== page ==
Today, roughly 7 percent of the planet’s arable land is either owned by the Russian state or by collective farms, but about a sixth of all that agricultural land — some 35 million hectares — lies fallow. By comparison, all of Britain has 6 million hectares of cultivatable land. (Yields in Russia are tiny. The average Russian grain yield is 1.85 tons a hectare — compared with 6.36 tons a hectare in the United States.)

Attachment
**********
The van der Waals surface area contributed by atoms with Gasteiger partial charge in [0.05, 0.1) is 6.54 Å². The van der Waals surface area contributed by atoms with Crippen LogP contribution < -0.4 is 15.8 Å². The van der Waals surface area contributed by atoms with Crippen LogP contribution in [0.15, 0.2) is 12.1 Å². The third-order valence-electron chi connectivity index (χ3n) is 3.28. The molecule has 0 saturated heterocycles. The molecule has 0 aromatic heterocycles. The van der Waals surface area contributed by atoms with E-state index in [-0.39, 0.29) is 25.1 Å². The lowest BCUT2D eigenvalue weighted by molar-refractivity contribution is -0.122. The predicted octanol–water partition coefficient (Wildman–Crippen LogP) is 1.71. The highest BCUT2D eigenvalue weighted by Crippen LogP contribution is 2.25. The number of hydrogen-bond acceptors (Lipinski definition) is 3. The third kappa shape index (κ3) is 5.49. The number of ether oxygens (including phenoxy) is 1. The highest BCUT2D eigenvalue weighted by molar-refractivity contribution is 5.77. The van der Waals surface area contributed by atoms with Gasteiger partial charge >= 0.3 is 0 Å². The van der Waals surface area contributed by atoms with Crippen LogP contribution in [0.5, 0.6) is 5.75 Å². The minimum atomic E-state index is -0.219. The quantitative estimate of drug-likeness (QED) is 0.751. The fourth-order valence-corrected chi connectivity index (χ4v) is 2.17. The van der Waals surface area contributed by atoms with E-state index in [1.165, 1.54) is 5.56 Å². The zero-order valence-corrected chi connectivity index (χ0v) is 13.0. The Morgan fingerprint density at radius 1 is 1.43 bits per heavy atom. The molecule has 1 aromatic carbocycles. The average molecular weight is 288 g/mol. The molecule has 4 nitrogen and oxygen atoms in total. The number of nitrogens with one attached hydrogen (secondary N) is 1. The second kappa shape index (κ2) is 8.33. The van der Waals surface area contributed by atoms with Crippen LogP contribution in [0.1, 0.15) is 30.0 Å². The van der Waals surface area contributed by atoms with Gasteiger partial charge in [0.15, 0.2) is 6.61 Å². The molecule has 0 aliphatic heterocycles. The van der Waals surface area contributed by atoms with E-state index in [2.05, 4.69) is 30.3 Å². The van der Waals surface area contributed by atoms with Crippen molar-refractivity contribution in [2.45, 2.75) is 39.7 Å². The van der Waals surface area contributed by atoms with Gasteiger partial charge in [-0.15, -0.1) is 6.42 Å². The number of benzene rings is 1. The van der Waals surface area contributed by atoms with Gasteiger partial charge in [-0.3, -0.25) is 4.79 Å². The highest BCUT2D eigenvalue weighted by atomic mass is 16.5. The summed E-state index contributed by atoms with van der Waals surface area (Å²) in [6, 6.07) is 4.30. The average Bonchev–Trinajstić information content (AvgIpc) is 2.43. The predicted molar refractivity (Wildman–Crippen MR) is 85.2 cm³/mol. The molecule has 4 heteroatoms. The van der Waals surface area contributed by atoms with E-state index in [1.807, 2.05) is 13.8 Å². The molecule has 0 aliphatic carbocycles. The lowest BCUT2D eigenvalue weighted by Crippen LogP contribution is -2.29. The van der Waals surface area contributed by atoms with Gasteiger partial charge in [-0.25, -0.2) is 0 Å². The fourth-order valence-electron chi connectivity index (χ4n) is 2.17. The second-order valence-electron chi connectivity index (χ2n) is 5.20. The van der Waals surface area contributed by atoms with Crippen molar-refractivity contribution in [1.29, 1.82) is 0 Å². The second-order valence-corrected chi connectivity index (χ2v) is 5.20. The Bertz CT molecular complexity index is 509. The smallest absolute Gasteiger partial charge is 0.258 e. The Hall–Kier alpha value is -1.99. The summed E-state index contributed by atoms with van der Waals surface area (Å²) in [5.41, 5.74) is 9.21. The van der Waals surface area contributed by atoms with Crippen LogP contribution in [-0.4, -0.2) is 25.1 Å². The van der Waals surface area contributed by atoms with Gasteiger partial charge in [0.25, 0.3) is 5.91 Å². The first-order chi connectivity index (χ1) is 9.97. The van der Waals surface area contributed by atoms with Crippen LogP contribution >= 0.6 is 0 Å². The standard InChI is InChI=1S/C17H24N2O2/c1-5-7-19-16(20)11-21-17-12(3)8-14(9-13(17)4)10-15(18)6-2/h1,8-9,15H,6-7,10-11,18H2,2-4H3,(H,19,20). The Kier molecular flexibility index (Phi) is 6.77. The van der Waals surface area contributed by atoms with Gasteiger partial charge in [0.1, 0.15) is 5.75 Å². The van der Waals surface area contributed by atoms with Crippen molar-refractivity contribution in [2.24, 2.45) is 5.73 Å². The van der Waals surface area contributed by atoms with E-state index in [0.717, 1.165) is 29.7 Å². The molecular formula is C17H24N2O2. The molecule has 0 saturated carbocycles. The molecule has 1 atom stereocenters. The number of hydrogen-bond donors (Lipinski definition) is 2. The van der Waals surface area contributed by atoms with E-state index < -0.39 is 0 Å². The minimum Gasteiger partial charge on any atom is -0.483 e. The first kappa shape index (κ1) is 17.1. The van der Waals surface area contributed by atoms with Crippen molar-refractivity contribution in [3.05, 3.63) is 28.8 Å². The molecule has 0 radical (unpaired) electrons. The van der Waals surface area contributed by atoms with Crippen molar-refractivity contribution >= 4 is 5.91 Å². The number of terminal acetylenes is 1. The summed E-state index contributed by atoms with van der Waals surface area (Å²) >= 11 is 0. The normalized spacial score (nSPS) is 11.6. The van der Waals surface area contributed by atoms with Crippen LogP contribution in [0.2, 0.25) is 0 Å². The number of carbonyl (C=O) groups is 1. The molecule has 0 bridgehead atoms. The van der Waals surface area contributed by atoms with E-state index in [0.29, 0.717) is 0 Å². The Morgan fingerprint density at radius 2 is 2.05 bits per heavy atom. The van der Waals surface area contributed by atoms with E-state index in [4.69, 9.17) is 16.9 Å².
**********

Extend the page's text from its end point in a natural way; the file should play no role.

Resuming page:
What is Russia going to do with its agricultural lands now that the country is standing on its feet again? Privatize it, sell it off to foreign hedge funds, collectivize it again?
And what do you do with the farmers? “Some investors have resorted to hiring psychologists to untangle the village culture and determine how best to instill a work ethic.”
This NYTimes article entitled Russia’s Collective Farms: Hot Capitalist Property tries to anticipate what tomorrow might bring.